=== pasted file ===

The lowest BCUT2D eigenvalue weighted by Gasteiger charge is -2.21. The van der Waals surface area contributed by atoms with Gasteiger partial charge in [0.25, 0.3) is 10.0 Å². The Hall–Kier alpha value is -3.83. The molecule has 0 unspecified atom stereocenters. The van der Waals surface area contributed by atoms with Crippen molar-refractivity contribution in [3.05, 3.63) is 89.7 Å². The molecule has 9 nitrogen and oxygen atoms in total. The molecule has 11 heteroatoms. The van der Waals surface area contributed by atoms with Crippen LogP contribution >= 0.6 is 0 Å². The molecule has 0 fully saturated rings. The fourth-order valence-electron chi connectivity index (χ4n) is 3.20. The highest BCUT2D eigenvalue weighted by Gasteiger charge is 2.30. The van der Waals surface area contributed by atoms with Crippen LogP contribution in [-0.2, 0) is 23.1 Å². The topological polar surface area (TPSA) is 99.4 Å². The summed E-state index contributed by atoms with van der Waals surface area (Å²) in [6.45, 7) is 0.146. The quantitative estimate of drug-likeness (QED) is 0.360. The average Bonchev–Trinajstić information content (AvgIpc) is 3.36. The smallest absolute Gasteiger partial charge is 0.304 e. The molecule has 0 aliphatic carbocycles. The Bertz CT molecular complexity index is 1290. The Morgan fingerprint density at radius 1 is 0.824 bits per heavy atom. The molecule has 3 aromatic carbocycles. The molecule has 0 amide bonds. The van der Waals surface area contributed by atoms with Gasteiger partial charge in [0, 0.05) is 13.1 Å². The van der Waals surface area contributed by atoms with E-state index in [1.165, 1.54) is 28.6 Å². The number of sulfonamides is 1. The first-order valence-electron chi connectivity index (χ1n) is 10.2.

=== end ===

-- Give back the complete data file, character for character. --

The lowest BCUT2D eigenvalue weighted by Gasteiger charge is -2.21. The van der Waals surface area contributed by atoms with Gasteiger partial charge in [0.25, 0.3) is 10.0 Å². The Hall–Kier alpha value is -3.83. The molecule has 0 unspecified atom stereocenters. The van der Waals surface area contributed by atoms with Crippen molar-refractivity contribution in [3.05, 3.63) is 89.7 Å². The molecule has 9 nitrogen and oxygen atoms in total. The molecule has 11 heteroatoms. The van der Waals surface area contributed by atoms with Crippen LogP contribution >= 0.6 is 0 Å². The molecule has 0 fully saturated rings. The fourth-order valence-electron chi connectivity index (χ4n) is 3.20. The highest BCUT2D eigenvalue weighted by Gasteiger charge is 2.30. The van der Waals surface area contributed by atoms with Crippen LogP contribution in [-0.2, 0) is 23.1 Å². The topological polar surface area (TPSA) is 99.4 Å². The summed E-state index contributed by atoms with van der Waals surface area (Å²) in [6.45, 7) is 0.146. The quantitative estimate of drug-likeness (QED) is 0.360. The average Bonchev–Trinajstić information content (AvgIpc) is 3.36. The smallest absolute Gasteiger partial charge is 0.304 e. The molecule has 0 aliphatic carbocycles. The Bertz CT molecular complexity index is 1290. The Morgan fingerprint density at radius 1 is 0.824 bits per heavy atom. The molecule has 3 aromatic carbocycles. The molecule has 0 amide bonds. The van der Waals surface area contributed by atoms with Gasteiger partial charge in [0, 0.05) is 13.1 Å². The van der Waals surface area contributed by atoms with E-state index in [1.165, 1.54) is 28.6 Å². The number of sulfonamides is 1. The first-order valence-electron chi connectivity index (χ1n) is 10.2.